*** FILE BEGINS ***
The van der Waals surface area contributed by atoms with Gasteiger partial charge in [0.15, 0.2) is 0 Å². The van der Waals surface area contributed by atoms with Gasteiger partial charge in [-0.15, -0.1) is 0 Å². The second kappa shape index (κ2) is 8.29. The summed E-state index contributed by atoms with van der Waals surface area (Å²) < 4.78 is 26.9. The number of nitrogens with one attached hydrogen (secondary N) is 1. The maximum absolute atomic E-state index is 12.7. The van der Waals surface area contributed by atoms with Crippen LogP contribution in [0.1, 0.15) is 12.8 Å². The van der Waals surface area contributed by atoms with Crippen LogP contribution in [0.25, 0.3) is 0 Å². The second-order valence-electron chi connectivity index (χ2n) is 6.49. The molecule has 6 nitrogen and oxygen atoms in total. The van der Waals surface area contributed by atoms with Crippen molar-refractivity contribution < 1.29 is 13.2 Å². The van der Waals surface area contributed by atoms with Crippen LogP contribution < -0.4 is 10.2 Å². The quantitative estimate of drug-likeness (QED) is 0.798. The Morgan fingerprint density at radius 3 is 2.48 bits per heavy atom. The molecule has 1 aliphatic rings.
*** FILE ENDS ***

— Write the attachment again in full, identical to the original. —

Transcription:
The van der Waals surface area contributed by atoms with Gasteiger partial charge in [0.15, 0.2) is 0 Å². The van der Waals surface area contributed by atoms with Gasteiger partial charge in [-0.15, -0.1) is 0 Å². The second kappa shape index (κ2) is 8.29. The summed E-state index contributed by atoms with van der Waals surface area (Å²) < 4.78 is 26.9. The number of nitrogens with one attached hydrogen (secondary N) is 1. The maximum absolute atomic E-state index is 12.7. The van der Waals surface area contributed by atoms with Crippen LogP contribution in [0.1, 0.15) is 12.8 Å². The van der Waals surface area contributed by atoms with Crippen LogP contribution in [0.25, 0.3) is 0 Å². The second-order valence-electron chi connectivity index (χ2n) is 6.49. The molecule has 6 nitrogen and oxygen atoms in total. The van der Waals surface area contributed by atoms with Crippen molar-refractivity contribution < 1.29 is 13.2 Å². The van der Waals surface area contributed by atoms with Crippen LogP contribution < -0.4 is 10.2 Å². The quantitative estimate of drug-likeness (QED) is 0.798. The Morgan fingerprint density at radius 3 is 2.48 bits per heavy atom. The molecule has 1 aliphatic rings.